Section 404 of the Sarbanes-Oxley Act, however, has gotten off to an embarrassingly bad start. As you all know, Section 404 relates to companies’ internal control over financial reporting. The objective of ensuring greater focus on effective internal controls is not the source of the controversy over the provision. Instead, the crux of the 404 problem has been the manner in which it has been implemented. Implementation has been driven not by attention to risk, nor by the application of reason, but by a commitment to check every box. As a result, the process has been both very costly and less effective than it could have been had attention been properly focused. Up until this point, a dearth of management guidance has meant that the guidance that was intended for auditors also has guided management. As the ACCA explained in a comment letter to the SEC and the Public Company Accounting Oversight Board (PCAOB), this has caused excessive focus on documenting and evidencing key controls “at the expense of a proper evaluation of the control environment” and has made the process more expensive than it needs to be.3 Given that many of you are accountants, the problems with Section 404 are not news to you.

What is news is that the SEC and the PCAOB took steps last week to overhaul the manner in which Section 404 is implemented. On Wednesday, the SEC voted to adopt guidance for management to use in conducting their assessment of internal controls. Because the new management guidance is intended to be flexible, it is short on specific examples. However, it offers guidance in a number of areas that have been particularly problematic, such as information technology controls, entity level controls, and testing in a company made up of multiple locations or business units.

Meanwhile, the SEC has been working with the PCAOB on a standard to replace the ill-reputed Auditing Standard 2 (AS2). On Thursday, the PCAOB voted to replace AS2 with the leaner AS5 that allows for more professional judgment by auditors. Although I have not had a chance to read the new standard, I am hopeful that it is a significant improvement over its predecessor. The PCAOB’s status as a merely quasi-governmental regulator means that AS5 still has to undergo several steps before it becomes final. After an SEC vote, AS5 will go out for another round of comment. Once we have had an opportunity to review the commentary, we will vote again on whether to approve the standard.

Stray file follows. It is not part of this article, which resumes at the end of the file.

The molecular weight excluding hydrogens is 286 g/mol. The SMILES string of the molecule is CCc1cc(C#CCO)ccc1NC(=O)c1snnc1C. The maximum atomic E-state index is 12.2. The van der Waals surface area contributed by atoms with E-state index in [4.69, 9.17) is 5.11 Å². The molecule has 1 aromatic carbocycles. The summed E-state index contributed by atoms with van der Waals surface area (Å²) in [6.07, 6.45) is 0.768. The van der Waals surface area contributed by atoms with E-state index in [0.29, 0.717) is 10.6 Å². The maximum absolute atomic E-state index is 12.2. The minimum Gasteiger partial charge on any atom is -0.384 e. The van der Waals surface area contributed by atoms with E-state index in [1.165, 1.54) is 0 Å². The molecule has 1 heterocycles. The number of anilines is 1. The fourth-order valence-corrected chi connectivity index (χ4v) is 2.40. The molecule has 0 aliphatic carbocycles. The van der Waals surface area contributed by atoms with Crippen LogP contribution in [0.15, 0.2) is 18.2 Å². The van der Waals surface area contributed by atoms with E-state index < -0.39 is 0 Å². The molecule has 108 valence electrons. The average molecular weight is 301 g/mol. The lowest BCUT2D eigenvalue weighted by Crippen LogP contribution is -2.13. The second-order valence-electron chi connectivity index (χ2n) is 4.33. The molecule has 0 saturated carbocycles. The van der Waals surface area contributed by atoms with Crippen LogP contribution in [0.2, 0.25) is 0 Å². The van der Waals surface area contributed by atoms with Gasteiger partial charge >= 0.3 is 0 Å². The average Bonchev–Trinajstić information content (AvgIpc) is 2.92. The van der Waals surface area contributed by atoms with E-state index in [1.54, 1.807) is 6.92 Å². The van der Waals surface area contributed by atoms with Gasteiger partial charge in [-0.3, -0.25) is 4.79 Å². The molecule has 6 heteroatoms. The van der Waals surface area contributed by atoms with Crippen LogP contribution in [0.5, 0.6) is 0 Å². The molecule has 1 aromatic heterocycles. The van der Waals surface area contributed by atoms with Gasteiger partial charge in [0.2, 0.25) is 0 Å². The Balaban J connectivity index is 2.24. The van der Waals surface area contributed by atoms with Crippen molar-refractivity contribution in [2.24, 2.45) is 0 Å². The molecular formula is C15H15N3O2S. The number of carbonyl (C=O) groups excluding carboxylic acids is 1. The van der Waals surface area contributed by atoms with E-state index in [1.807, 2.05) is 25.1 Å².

The full effect of last week’s reforms remains to be seen. The ultimate goal of these changes is better, more cost-effective service for investors, since investors ultimately pay the bill for the internal review process. If auditing fees do not come down as a result of these changes, then something is terribly wrong with the interpretation of new AS5 and perhaps with the competitive landscape of the auditing profession itself. Many cooks are in the Section 404 kitchen. If one of them adds the wrong ingredient or stirs too vigorously, we might end up with yet another unappetizing round of Section 404. Management needs to resist looking to AS5 as the standard to govern its work. Auditors need to change their approach in response to the new standard. The PCAOB needs to inspect with an eye towards ensuring that auditors are applying the new standard properly. The SEC, which is responsible for inspecting the PCAOB, should keep a close eye on PCAOB and whether the Section 404 reforms are working.

The topics of Sarbanes-Oxley and litigation reform bring me to my final topic, which I will only briefly mention now – the state of the United States capital markets. This has been the subject of much discussion in the United States, where we have been talking a great deal about whether we are losing pace with capital markets outside the U.S. The discussion is an important one. Three reports have been published in the past 6 months. Among the reforms suggested by these reports are better co-operation among U.S. financial services regulators, restructuring the SEC, and reformulating the SEC’s regulatory approach into a more prudential model.

As we engage in this discussion and the attendant comparisons with markets throughout the world, it is important to remember that our objective should never be to pit one capital market against another in a zero-sum battle. Rather our objective should be to cooperate with one another to maximize the opportunities for capital and resources to flow to their highest and best use so that people everywhere will be better off.

Thank you all for your gracious attention. I look forward to hearing your perspectives in the upcoming discussion. So, without further ado, I will hand you over to Allen Blewitt, who will moderate the question and answer session.

1 Annual Survey of Market Participants, Part II of STRATEGIC PERSPECTIVES ON CAPITAL MARKETS OF THE 21ST CENTURY, at 91 (2001) (available at: http://www.promethee.asso.fr/what/what.htm).

2 Id. at 95.

3 Comment Letter of the Association of Chartered Certified Accountants (Feb. 26, 2007) (avail. at: http://www.sec.gov/comments/s7-24-06/s72406-110.pdf).



Modified: 06/14/2007